pronuncation of BURY

Beverly Flanigan flanigan at OHIOU.EDU
Sun Jul 21 23:35:11 UTC 2002

Now, now, I take umbrage at the "hickish and old-fashioned" comment--esp.
since I'm a Norw-American from southern Minnesota!  (And I hope you
recognized my irony when I mentioned "proper" English--or do you think your
English is more proper than mine?)  I doubt that it had anything at all to
do with Norwegian immigrants, any more than with any other immigrants.  In
fact, I'm quite sure that other regions (Northern?) have bury-furry
too--and logically the Philly-Baltimore area has it, since American, Lower
Merian, etc. rhyme with Murray there.  Walt Wolfram, where are you when we
need you?!

Again, I think Craig-as-Kregg is not lexically limited.  Someone else
mentioned "plague" as "plegg"; I've heard that too, besides The Hague as
Hegg.  On the other hand, Lars with a devoiced final consonant is a
holdover from Scandinavian languages, but that too is changing with the
younger generations.  Ditto with Oslo, where the medial fricative is also
devoiced in Norway but not here.

At 05:59 PM 7/21/2002 -0500, you wrote:
> >
> > I don't know about Iowa, but the bury-furry rhyme was common in my
> > generation in Minnesota.  At some point I switched to bury-berry, probably
> > through schooling in "proper" English.
> >
>That must be why I thought that "bury" pronounced like "burry" sounded
>'hick-ish' and old-fashioned.  I have to wonder if it had something to do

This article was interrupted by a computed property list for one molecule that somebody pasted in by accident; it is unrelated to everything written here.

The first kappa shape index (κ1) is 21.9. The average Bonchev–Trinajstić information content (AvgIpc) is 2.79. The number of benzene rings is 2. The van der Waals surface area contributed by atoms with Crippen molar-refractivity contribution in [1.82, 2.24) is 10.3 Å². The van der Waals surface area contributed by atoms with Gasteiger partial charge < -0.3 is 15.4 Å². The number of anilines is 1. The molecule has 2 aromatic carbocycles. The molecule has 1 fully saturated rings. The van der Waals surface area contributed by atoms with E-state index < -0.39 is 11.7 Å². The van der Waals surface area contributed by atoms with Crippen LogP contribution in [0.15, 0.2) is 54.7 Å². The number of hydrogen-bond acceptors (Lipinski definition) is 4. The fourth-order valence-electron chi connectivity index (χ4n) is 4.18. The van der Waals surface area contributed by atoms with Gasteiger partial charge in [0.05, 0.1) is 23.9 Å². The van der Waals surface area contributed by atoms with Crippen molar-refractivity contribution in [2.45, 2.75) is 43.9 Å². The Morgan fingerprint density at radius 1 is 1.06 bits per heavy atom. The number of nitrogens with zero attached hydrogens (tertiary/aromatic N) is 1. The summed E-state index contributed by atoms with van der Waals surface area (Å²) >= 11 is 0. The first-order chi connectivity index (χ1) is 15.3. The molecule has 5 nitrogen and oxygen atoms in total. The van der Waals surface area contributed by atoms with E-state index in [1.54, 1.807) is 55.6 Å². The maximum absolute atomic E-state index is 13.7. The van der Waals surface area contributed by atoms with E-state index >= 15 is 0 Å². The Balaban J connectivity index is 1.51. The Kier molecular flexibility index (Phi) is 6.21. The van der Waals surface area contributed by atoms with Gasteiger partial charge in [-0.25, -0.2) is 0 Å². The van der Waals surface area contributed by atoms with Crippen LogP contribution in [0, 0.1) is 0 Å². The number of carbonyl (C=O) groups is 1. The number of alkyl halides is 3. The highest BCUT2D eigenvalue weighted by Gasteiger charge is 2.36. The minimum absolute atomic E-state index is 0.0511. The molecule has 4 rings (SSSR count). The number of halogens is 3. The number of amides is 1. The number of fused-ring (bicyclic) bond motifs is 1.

>with the many native Norwegians in the Southern Minnesota in the 1850s to
>1920s.  It sounds like something the Norwegian-as-first-language Minnesotans
>I have known would say. (especially those who would now be 70-100 years
>old).  I know I have never said "bury" as anything but "berry".   And on
>this topic, notice that most of the questions we seem to have on this type
>of sounds (besides the classic Merry-Mary-Marry) are questions about names.
>Names are different.  You pronounce a name the way everyone else around you
>pronounces it (unless the bearer tells you differently).  So, I have no
>problem imagining saying "Craig" as "cregg" or "crayg" (like Hague).  Or
>"Gary" like "merry" or "Mary" or "marry", depending on how someone was
>introduced to me.  Naturally, myself, I would say "Gary" like "Mary" (not
>really different from how I say "marry"), and "Craig" like "cregg". I have
>never run into anyone who did not like the way I said their name (anyone
>with either of those two names, anyway).
>My sister, during and since college, has a friend from Saulte St Marie in
>Michigan (I may have spelled that wrong, living in Wisconsin now), who is
>named "Lana".  Not only would she not tell me when I asked whether it was
>[lanna] or [layna], she claimed she could not hear a difference, and
>responded to either one.  I had noticed she did not seem to care, and
>responded to either one; but I was very surprised when she told me she could
>not even hear that I was saying it two different ways.
>Anyway, my point is, that names are always tricky when you start talking
>about pronunciation: especially the new ones (I met a girl named "Solare"
>today, but she and everyone else pronounces it [solar], with no schwa or [E]
>at the end).  The older ones are spelled differently (if you're lucky), and
>pronounced differently according to tradition in that family's speech, in my
>experience.  Just like "Jan" as a man's name being [yahn] or [jan], or how
>you say the [s] on the end of "Lars".  So anyway, there's my two cents:
>names are almost always lexically variant for individuals, and not
>necessarily according to some overall phonemic rule.
>-- Millie

Beverly Olson Flanigan
Associate Professor of Linguistics
Ohio University
Athens, OH 45701

More information about the Ads-l mailing list